Tribal police and family members of a missing New Town woman continue to search for her despite a strained relationship between the two camps.
Olivia Lone Bear has been missing since Oct. 24. Her brother, Matthew, has spearheaded volunteer search efforts for her recovery, and said his family’s relationship with law enforcement is “non-existent.”
Police haven’t showed up at a volunteer search headquarters for days, including a nine-day stretch recently, he said, adding that volunteers have several tip sheets waiting for law enforcement.
“They don’t come into headquarters; they don’t strategize with us,” Lone Bear said, adding that his family is considering legal action, but declined to elaborate.
Three Affiliated Tribes Police Det. Sam Lincoln said he’s aware of the fractured relationship.
“I think they get angry with us because we can’t tell them everything we’re doing, and they know that,” he said Friday. “There are things we’re doing we just can’t tell them.”
Lincoln declined to elaborate on the investigation’s reach, but did say police have no working theory on Lone Bear’s disappearance.
The 32-year-old mother of five was last seen driving west on Main Street in New Town after leaving Sportsman’s Bar. Neither she nor her truck has been found.
"The biggest issue we have is where in the heck is the truck?" Lincoln said.
Investigators haven’t ruled out foul play and continue to follow every tip, having received more than 500 leads, all documented, according to Lincoln. Tips have come from as far away as California, Florida and Louisiana.
“We want to keep an open mind and we’re not going to get tunnel vision, and see this thing through and look at all aspects of this,” he said. “Where could she have went?”
Search efforts have taken to land, air and Lake Sakakawea since early November.
Reward money continues to filter in, including $21,000 for information leading to the arrest or conviction of an assailant. On Friday, the Institute for Trafficked, Exploited & Missing Persons contributed $5,000, if foul play is suspected and information leads to an assailant's arrest and conviction.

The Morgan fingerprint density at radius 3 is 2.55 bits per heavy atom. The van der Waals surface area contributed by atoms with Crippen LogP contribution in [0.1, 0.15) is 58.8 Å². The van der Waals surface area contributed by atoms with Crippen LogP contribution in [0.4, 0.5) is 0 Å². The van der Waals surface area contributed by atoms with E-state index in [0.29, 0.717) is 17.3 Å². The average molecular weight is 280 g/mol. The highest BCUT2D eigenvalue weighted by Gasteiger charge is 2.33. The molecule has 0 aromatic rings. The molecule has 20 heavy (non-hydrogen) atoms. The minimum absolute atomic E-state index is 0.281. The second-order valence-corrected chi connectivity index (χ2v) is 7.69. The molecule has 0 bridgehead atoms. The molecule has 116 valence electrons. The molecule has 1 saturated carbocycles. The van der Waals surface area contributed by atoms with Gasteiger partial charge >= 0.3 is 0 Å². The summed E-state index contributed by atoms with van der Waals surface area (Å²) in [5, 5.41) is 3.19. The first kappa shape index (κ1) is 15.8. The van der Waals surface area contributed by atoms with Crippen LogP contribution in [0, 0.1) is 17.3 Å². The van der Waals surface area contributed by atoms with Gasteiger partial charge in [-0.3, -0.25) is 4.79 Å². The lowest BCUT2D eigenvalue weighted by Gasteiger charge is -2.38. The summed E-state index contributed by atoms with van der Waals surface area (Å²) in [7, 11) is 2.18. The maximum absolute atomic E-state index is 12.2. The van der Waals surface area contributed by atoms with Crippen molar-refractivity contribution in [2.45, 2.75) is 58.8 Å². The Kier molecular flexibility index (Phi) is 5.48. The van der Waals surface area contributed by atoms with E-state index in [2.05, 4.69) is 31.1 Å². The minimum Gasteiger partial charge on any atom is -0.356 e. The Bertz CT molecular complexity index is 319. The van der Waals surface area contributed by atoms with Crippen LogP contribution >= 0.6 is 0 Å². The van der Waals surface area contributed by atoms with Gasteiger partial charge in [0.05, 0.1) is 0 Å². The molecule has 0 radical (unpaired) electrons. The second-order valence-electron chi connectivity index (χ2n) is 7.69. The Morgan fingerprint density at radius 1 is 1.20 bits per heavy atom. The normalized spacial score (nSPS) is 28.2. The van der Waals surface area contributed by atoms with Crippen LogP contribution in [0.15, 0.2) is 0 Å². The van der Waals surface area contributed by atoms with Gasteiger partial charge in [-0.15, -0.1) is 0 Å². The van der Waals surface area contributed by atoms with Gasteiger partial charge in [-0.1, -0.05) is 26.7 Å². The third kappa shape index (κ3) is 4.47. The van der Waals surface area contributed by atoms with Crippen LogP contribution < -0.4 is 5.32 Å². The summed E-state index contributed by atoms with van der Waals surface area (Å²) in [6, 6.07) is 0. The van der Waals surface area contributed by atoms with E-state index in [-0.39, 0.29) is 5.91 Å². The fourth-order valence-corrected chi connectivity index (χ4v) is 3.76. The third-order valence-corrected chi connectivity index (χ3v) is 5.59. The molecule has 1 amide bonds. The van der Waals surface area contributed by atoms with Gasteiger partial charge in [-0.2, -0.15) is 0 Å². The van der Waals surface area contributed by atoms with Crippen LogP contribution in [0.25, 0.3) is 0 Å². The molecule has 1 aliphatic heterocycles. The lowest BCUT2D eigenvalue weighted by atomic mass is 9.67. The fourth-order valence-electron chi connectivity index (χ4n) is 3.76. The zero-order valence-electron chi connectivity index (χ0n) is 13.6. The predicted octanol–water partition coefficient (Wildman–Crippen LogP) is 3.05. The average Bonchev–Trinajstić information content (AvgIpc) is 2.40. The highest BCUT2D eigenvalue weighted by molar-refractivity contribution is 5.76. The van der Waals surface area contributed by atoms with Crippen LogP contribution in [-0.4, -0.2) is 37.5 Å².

Three Affiliated Tribes Police Capt. Grace Her Many Horses has been a liaison between the family and police. She said police continue to search, despite the snow and frozen lake.
"Up until it froze, we were continuing searching the water. Search and rescue teams were doing shorelines and open water," Her Many Horses said.
Various search and rescue groups have helped from different county and state agencies, she added. Patrol officers have been searching on their daily shifts, too, though Lincoln said searching has largely stuck to main thoroughfares since winter settled in.
"We’re just still continuing everything that we can that we have done in the past," Her Many Horses said.
Matthew Lone Bear said volunteers are searching during the warmest part of the day to play it safe in wintry conditions.
“Safety is the No. 1 concern,” he said of keeping warm to vehicle reliability in the cold.
As for working with law enforcement, Lone Bear said his family is “navigating” the current "dysfunction."
“We try to be civil with them, but it is what it is,” he said.
Olivia Keri Lone Bear, 32, is Native American, about 5-foot-6 in height, weighs 130 pounds, has brown eyes, brown hair and various tattoos. She was last seen Oct. 24, driving a blue granite 2011 Chevrolet Silverado with North Dakota license plate 839 BRC.
Anyone with information related to her disappearance may call in tips at 701-627-6141 or 701-627-3617.